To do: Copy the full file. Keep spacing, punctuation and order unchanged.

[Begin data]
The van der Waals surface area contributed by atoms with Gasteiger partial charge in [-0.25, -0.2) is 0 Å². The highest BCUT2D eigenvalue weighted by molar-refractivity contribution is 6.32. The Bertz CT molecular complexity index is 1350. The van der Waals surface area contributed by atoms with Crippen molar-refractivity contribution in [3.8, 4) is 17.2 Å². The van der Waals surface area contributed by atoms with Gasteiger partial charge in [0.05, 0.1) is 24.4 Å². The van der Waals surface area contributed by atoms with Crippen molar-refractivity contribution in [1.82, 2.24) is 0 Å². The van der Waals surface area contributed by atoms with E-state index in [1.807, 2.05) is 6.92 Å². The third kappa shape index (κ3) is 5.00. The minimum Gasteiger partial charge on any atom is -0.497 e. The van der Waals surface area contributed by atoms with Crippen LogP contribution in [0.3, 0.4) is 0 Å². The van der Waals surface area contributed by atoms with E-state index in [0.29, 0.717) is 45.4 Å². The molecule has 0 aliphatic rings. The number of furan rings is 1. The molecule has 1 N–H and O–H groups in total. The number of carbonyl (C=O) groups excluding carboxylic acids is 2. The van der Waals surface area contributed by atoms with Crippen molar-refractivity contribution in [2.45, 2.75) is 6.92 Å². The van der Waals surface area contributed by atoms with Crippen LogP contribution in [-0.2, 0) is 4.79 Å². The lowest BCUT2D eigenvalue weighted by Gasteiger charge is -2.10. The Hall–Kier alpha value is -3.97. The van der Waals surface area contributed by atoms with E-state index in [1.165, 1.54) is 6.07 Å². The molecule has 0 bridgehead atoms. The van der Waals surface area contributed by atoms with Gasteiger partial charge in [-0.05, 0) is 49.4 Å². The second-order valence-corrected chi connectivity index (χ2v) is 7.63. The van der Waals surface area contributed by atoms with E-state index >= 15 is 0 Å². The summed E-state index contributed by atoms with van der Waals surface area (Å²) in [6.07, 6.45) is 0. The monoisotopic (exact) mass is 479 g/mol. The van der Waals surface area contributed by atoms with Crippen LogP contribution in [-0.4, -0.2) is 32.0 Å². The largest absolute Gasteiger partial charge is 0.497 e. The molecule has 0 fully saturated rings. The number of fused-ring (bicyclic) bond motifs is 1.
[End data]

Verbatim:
The van der Waals surface area contributed by atoms with Gasteiger partial charge in [-0.25, -0.2) is 0 Å². The highest BCUT2D eigenvalue weighted by molar-refractivity contribution is 6.32. The Bertz CT molecular complexity index is 1350. The van der Waals surface area contributed by atoms with Crippen molar-refractivity contribution in [3.8, 4) is 17.2 Å². The van der Waals surface area contributed by atoms with Gasteiger partial charge in [0.05, 0.1) is 24.4 Å². The van der Waals surface area contributed by atoms with Crippen molar-refractivity contribution in [1.82, 2.24) is 0 Å². The van der Waals surface area contributed by atoms with E-state index in [1.807, 2.05) is 6.92 Å². The third kappa shape index (κ3) is 5.00. The minimum Gasteiger partial charge on any atom is -0.497 e. The van der Waals surface area contributed by atoms with Crippen LogP contribution in [0.3, 0.4) is 0 Å². The van der Waals surface area contributed by atoms with E-state index in [0.29, 0.717) is 45.4 Å². The molecule has 0 aliphatic rings. The number of furan rings is 1. The molecule has 1 N–H and O–H groups in total. The number of carbonyl (C=O) groups excluding carboxylic acids is 2. The van der Waals surface area contributed by atoms with Crippen molar-refractivity contribution in [2.45, 2.75) is 6.92 Å². The van der Waals surface area contributed by atoms with Crippen LogP contribution in [-0.2, 0) is 4.79 Å². The lowest BCUT2D eigenvalue weighted by Gasteiger charge is -2.10. The Hall–Kier alpha value is -3.97. The van der Waals surface area contributed by atoms with E-state index in [1.165, 1.54) is 6.07 Å². The molecule has 0 bridgehead atoms. The van der Waals surface area contributed by atoms with Gasteiger partial charge in [-0.05, 0) is 49.4 Å². The second-order valence-corrected chi connectivity index (χ2v) is 7.63. The van der Waals surface area contributed by atoms with E-state index >= 15 is 0 Å². The summed E-state index contributed by atoms with van der Waals surface area (Å²) in [6.07, 6.45) is 0. The monoisotopic (exact) mass is 479 g/mol. The van der Waals surface area contributed by atoms with Crippen LogP contribution in [-0.4, -0.2) is 32.0 Å². The largest absolute Gasteiger partial charge is 0.497 e. The molecule has 0 fully saturated rings. The number of fused-ring (bicyclic) bond motifs is 1.